In considering how we support the Kashmiris’ struggle for self-determination we need to also analyse the tactics of the Modi government in the rest of India.
The BJP party under Modi’s leadership is using its power to attack the groupings it judges to be its enemies. I am referring here to Indian Muslims and the nation’s progressive forces. Leading intellectuals have been arrested under authoritarian legislation such as the Unlawful Activities Prevention Act.
Muslims, many who have families resident in India for generations, are being targeted by citizenship laws designed to remove their legal standing as citizens. Police officers who responded to the 2020 May violence in Delhi participated in the killing of 52 Muslims.
Then there is the ban on interfaith marriages; the increase in lynchings of Muslims; and the rise in Muslim deaths in custody. The building of the Ram Mandir temple on the site of the Babri Masjid mosque and the BJP’s push to introduce a universal civil code, that would effectively victimise Christian and Muslim minorities further demonstrate what the Modi government’s policy of Hindutva – Hindu extremism – is doing to India.
The seriousness of this situation is slowly gaining more international attention.
The founder and president of Genocide Watch, Dr Gregory Stanton, has spoken about the very real threat of genocide in Indian Occupied Kashmir and Jammu.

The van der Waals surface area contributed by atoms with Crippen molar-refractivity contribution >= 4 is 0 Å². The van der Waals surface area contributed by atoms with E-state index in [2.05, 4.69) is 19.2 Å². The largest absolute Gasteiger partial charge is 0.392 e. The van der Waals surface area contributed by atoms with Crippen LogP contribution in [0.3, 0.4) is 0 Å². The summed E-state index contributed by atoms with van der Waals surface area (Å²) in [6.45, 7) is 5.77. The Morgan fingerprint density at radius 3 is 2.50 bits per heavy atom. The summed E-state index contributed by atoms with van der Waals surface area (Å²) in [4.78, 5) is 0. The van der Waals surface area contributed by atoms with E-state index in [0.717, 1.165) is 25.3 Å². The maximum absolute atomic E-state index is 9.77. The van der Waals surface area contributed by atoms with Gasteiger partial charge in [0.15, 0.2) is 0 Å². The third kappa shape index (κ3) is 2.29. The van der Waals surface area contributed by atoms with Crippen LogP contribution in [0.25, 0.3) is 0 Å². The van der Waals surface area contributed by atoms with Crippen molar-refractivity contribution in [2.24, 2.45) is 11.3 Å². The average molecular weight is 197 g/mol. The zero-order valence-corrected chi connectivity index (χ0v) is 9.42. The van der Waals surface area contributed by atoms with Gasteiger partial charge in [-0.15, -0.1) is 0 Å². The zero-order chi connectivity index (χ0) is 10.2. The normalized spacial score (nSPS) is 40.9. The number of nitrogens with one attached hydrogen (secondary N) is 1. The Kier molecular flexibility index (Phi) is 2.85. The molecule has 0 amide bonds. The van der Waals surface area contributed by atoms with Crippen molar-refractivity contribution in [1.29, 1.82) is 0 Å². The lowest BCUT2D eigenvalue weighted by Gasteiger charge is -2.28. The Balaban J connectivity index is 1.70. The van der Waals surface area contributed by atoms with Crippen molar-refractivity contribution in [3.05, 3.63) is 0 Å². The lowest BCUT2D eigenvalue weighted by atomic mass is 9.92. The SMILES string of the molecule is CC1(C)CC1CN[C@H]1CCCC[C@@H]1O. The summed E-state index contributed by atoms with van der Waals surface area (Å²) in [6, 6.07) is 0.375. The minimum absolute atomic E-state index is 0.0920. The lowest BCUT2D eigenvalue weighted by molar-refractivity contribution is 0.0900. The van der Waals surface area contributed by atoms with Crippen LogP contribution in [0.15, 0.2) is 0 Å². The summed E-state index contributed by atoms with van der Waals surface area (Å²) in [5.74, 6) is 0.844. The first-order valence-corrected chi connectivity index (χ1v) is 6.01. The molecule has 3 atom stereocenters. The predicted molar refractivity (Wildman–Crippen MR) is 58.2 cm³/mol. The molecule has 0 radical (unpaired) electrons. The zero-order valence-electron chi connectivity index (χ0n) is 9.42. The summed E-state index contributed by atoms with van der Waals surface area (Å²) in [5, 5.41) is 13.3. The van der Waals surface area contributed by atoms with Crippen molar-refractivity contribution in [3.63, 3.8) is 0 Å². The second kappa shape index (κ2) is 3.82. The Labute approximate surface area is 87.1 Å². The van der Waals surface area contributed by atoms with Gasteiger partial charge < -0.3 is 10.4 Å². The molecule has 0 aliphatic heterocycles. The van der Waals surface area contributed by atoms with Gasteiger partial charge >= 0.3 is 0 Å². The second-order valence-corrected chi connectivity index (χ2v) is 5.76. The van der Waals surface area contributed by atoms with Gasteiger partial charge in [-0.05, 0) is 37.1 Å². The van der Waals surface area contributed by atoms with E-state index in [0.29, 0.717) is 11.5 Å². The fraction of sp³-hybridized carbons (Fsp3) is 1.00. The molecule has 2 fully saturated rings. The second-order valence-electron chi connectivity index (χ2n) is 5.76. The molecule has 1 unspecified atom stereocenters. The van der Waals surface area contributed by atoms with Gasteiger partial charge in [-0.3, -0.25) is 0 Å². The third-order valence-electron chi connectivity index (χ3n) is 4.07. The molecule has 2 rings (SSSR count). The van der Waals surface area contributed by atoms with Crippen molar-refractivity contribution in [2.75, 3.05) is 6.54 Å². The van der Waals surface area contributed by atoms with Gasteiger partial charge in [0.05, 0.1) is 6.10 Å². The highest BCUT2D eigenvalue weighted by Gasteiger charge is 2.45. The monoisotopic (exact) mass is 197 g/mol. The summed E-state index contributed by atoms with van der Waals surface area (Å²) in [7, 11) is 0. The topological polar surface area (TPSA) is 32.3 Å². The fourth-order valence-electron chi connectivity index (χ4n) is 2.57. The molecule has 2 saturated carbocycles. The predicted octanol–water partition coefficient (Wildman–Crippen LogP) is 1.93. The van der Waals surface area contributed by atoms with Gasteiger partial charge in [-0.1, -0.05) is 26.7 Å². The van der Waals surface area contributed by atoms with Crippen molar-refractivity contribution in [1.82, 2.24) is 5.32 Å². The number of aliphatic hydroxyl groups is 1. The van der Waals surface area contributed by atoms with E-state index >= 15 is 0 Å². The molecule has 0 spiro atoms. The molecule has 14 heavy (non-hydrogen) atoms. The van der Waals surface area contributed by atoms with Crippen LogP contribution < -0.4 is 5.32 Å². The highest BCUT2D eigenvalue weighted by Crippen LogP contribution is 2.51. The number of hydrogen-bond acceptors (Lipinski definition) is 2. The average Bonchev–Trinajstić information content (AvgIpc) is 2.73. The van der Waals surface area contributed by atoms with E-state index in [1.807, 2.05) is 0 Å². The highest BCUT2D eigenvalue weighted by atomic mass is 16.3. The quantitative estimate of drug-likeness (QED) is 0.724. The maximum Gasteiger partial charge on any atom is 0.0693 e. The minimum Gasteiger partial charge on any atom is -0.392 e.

Dr Stanton said , “We believe that the Indian government’s actions in Kashmir have been an extreme case of persecution and could very well lead to genocide,” and also “Kashmir is under military rule and it is a very clear pre-genocidal situation …”.
These comments, from a respected international expert, should ring out a warning across all nations about what is happening in Kashmir and Jammu.
Dr Stanton is an authority on genocide and ethnic cleansing. He worked at the US State Department during President Bill Clinton’s term. He drafted the United Nations Security Council resolutions that created the International Criminal Tribunal for Rwanda and the Burundi Commission of Inquiry.
Personally I wish that the movement for Kashmiri self-determination was already stronger but there is much we can take heart from. In 2019 an international conference in support of the Kashmiri struggle for self determination was held in the British House of Commons. I was fortunate to be able to attend and speak at this event. Support in Britain was huge.
Although Covid has limited our work for Kashmir, webinars like this one have helped build a global awareness of India’s crimes against many communities on the subcontinent. Some Australian politicians have hosted similar events.
However, there is another worrying development. The Modi government is cultivating the support of Israeli political leaders. While this has surprised some as India was traditionally a supporter of Palestine’s right of self determination – not dissimilar from Kashmir and Jammu’s demands – it fits in with the current government’s supremacy policy of Hindutva.
The close relationship between India and Israel has worrying implications for the peace and security of the subcontinent and the very future of Kashmir. India is the largest buyer of Israeli military equipment. For the decade 1999 to 2009 military trade and bilateral cooperation between the two nations was worth about $US9 billion. This involves joint military and security training and sharing intelligence.